Thank you for your interest in my work. I specialize in flintlock longrifles and have a particular fondness for iron mounted, southern, longrifles; particularly the guns made in the region from Rockbridge County Virginia southwest into East Tennessee. I am currently concentrating on fancier rifles from this area, but am willing to discuss most any project.
The work I do take, I base on original guns without trying to make an exact copy of any particular weapon. I try to imagine myself in the place of a particular 18th or 19th century gunsmith and build a gun that he might have created. I feel that there should always be something of myself in everything that I make, consistent with the stylistic elements of the maker, shop, or region that I am trying to re-create.
In an effort to put myself in the shoes of the original gunsmiths, I use as many period tools and techniques as is practical. While I do use some power tools, I still use planes, chisels, knives, rasps, and files as my primary instruments in the creation of a longrifle. Most of my finishing is done in the 18th century manner using fine files and scrapers with very limited used of sandpaper and steel wool. This results in a somewhat rougher finish complete with tool marks consistent with the finish of the original products. That way, you get both the look and feel of an original longrifle. I usually start from a stock blank, hand inlet my barrels, and also hand forge all my iron mounts. The goal is to produce a rifle that looks and feels like it came out of an 18th or 19th century gun shop.
If you are looking for a completely custom longrifle, it is best that you come to me with some idea of what you want me to build. If you have a particular original gun in mind that is either well documented or that I can borrow, that is great! Thoughts on the Kentucky Rifle in its Golden Age by Joe Kindig or Rifles of Colonial America, Volumes I&II, by George Shumway are the best references for building a historically correct gun outside of having the original firearm to study.
As you consider what type of gun to have built, you should take into account the suitability of various styles for particular applications. It turns out that 18th century longrifles, particularly the pre-revolutionary guns, tend to be more compatible with the expectations of modern hunters and are very popular these days for large game. For a target rifle or small game rifle, you are going to probably want to look at an 19th century gun.
After you have a good idea what you want, then we will discuss the details. Assuming that the style of gun you have chosen is appropriate for your intended use, there may be some additional choices in barrel length, caliber, lock, mounts, decoration and the like; but these choices will be constrained by your choice of style. We will discuss all these issues along with your preferences with regard to trigger pull, drop, and cast off and how these may affect your other choices.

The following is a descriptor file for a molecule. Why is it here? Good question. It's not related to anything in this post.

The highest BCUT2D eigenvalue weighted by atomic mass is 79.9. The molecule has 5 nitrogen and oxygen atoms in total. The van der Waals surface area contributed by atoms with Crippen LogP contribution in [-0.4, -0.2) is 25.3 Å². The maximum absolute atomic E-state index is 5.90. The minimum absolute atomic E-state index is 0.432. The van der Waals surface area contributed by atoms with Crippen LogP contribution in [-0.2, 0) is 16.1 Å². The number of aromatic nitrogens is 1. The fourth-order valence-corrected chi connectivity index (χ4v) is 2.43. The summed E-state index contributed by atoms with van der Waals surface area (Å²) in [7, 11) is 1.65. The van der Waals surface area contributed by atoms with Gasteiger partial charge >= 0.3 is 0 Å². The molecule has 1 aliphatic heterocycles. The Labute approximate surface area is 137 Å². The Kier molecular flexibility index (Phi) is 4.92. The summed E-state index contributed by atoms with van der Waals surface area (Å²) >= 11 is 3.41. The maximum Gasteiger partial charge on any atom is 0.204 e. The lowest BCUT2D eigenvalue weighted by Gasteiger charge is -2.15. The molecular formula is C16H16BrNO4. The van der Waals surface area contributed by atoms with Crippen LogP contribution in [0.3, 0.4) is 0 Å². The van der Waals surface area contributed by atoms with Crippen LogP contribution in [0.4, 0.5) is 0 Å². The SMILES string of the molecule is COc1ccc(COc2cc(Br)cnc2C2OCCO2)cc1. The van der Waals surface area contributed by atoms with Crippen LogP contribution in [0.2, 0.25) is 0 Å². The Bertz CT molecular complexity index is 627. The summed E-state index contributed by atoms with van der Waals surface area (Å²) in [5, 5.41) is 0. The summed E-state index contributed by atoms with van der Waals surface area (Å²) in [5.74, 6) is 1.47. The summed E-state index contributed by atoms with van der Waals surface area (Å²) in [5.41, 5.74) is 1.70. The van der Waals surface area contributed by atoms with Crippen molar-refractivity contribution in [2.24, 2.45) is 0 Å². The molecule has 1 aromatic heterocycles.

Once we have settled on the specifications for your longrifle, I will work up a quote for you. Since each gun is different, there is no set price. The price will depend on the cost of parts with the quality of the wood being the greatest variable. The typical parts set (including a stock blank, barrel, lock, triggers, butt piece and trigger guard) will run roughly $700-$1400. The cheapest gun I am willing to make is going to run around $2700. That would be a flintlock with an inexpensive piece of wood, cast mounts, no patchbox, and no decoration. A typical carved and engraved longrifle will cost $3200-$5000. An iron mounted gun with hand forged mounts will cost about $440 more than a gun using commercially a available brass castings. An aged gun will cost more than a gun finished as new. Basically, the more details, the more decoration, and the more hand work, the more the gun costs.
Before scheduling work on your longrifle, I require a deposit to cover the cost of parts and materials. The labor charge, sales tax (5.3% Virginia sales tax for guns delivered in Virginia) and any shipping will be due on the delivery of the weapon. You should plan on at least a year delivery time after a contract has been signed. The actual delivery date depends on the availability of parts, how much work I have, and unforeseen occurrences in my life. A custom barrel can add a year or more to the delivery time. I can tell you where you would stand in the list of projects when you ask for a quote. Because I don’t need the stress in my life, while I will get the rifle done as quickly as I can, I will not promise a specific delivery date.
To discuss a project and get a quote, use the Contact form to send me an e-mail. I will follow up with a phone call. See FAQ for more information. View the Longrifle Portfolio for more high resolution images of my work.